Do me a favor if you are nodding along at all, look at photos of yourself even 5 years ago. Now do you not think that you looked good, much better than you thought? Are you not wistful for the body you never appreciated? I am!

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So, should we meet randomly, don’t be shocked or, worse, offended, if I tell you I like you arms, calves (just told that to a woman at Costco) or boobs. a) because i mean it and b) its totally objective, c) you should think that too because we all know I am rarely wrong about these things and D) we should complement each other, woman to woman, without any pretext. Because maybe then, just maybe, we let go of all of our preconceived notions of what we should do/be/look like to be beautiful and truly come to realize that hey, I don’t look half bad. Wink.

x

-haiku aka Mother Theresa of Fashion and Beauty

Sexy Bride Look Is Out

Thank God! Hated it. Absolutely hated it when women with good sense of style and great bodies decided to opt of way too revealing gowns for their wedding ceremonies. We have Halloween for that! Or wedding night!

Ines Di Santo; Monique Lhuillier. Photos: the Knot

On TLC’s “Say Yes to the Dress” half the brides come looking for Pnina Torrei at Kleinfeld. Beading, corsets, lace, bustiers, cutouts to the tune of $4000 – $12,000 per dress. I hate to be the dad walking a daughter down the isle looking like she could drop the skirt and be ready for Playboy Mansion. Again, great detail and very pretty but so not for the wedding. I mean, do the groomsmen and Uncle Bob need to know exactly what the groom will be getting later on in the night? I think NOT!!!!!

Photos from brides.com, pinterest

So when NYT Style section featured this article on the cover of Sunday Style, I breathed a sigh of relief. Gorgeous. Just beyond beyond gorgeous. Here are a few of pics from 2017 spring runways: beautiful, elegant, feminine. Bridal.

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Angel Sanchez

Costarellos

Costarellos

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Naeem Khan

Peter Langner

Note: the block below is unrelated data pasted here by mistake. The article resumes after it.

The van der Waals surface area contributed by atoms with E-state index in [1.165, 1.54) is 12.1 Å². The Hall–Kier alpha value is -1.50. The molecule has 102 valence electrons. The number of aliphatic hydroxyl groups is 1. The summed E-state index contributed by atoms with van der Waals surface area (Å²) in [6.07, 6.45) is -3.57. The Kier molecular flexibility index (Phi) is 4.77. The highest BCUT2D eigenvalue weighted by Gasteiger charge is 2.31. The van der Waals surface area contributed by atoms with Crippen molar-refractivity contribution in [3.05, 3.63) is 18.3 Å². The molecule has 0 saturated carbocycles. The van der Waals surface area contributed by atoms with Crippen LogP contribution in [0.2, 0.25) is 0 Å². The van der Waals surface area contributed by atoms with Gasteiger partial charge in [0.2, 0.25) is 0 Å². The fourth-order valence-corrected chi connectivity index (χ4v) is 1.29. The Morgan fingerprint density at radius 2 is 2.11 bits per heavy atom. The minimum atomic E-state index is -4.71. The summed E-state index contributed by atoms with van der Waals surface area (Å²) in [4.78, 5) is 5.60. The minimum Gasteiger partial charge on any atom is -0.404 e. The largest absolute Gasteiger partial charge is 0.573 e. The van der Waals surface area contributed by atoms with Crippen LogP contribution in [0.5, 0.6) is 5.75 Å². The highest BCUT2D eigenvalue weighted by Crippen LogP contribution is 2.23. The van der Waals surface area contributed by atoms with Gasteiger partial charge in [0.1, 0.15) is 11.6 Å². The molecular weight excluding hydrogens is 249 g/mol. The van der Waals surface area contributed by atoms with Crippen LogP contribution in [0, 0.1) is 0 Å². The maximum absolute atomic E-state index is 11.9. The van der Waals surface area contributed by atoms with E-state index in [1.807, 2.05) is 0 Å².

Peter Langner

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Improvement, non? Don’t think I could talk Gary into vow renewal but would love to wear any of these dresses.

x

-haiku

Are We Mean Mommies?

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Yesterday I came across an article discussing the mean mommie phenomena which was really interesting. The article was driven by a recent reaction to poor Hillary Duff having posted a picture of her kissing her 4 year old son on his lips at Disney world. Apparently it’s child abuse in the eyes of many, like 8000 comments within a day. I have sleep issues, so I always wonder who the efff has time and energy to care about these things let alone comment? Its none of your business and I personally don’t think there’s anything wrong in kissing your child on the lips.

The article is called Bully Moms and it makes a few interesting points:

  • our own anxieties are driving our criticism, basically if you put someone down you in comparison look better. all these decision to be made that DEFINE us and also DIVIDE us
  • living away from extended family, less help, smaller support system and fewer people to ask advice from
  • social media and internet in general: these perfect Pinterest moms and Instagrammable moments; so much information that instead of helping it confuses more and all these trolls with access to the keyboard and plenty of criticism

Motherhood can be incredibly isolating and you pretty much never get to feel like you got this. Kids are always growing and changing, there’s always a stage and no one kid is the same. The stress of suburban life and motherhood seems to bring out the worst insecurities and bring about emotional regress like no other. Mom-shaming and female rivalry is nothing new of course but it does seem to reach new lows. I spoke at a party with a male therapist who practices in Fairfield County and he said that majority of his clients are actually women who are having problems with mom-bullies. Quick search on internet paints a really horrifying picture: moms who have been completely ostracized and excluded from street cook outs, kid birthday parties, book clubs. Some have moved to a different street or town or state because it got that bad. It’s crazy.

It’s hard not to be influenced by that in our quest to the best mom you can be: to make sure our children our well rounded, athletic, artistic, well dressed and behaved, eating the healthiest organic food we can get, etc. While many bloggers advocate essentially not talking to other moms at schools and extracurricular events, I wouldn’t. Yes, there are some mean moms out there. But there are also incredibly terrific moms out there who might be very reserved and seem stand offish even but it might be because they have been burned once or twice. I think in life you have to put yourself out there, keep your wits about you and go with your gut. I have met plenty of mean moms but I’ve also met some of my dearest friends through my kids and they mean the world to me. My recommendation is this and feel free to apply this to pretty much any situation: basically, don’t be an ass and always say hello.

x

-haiku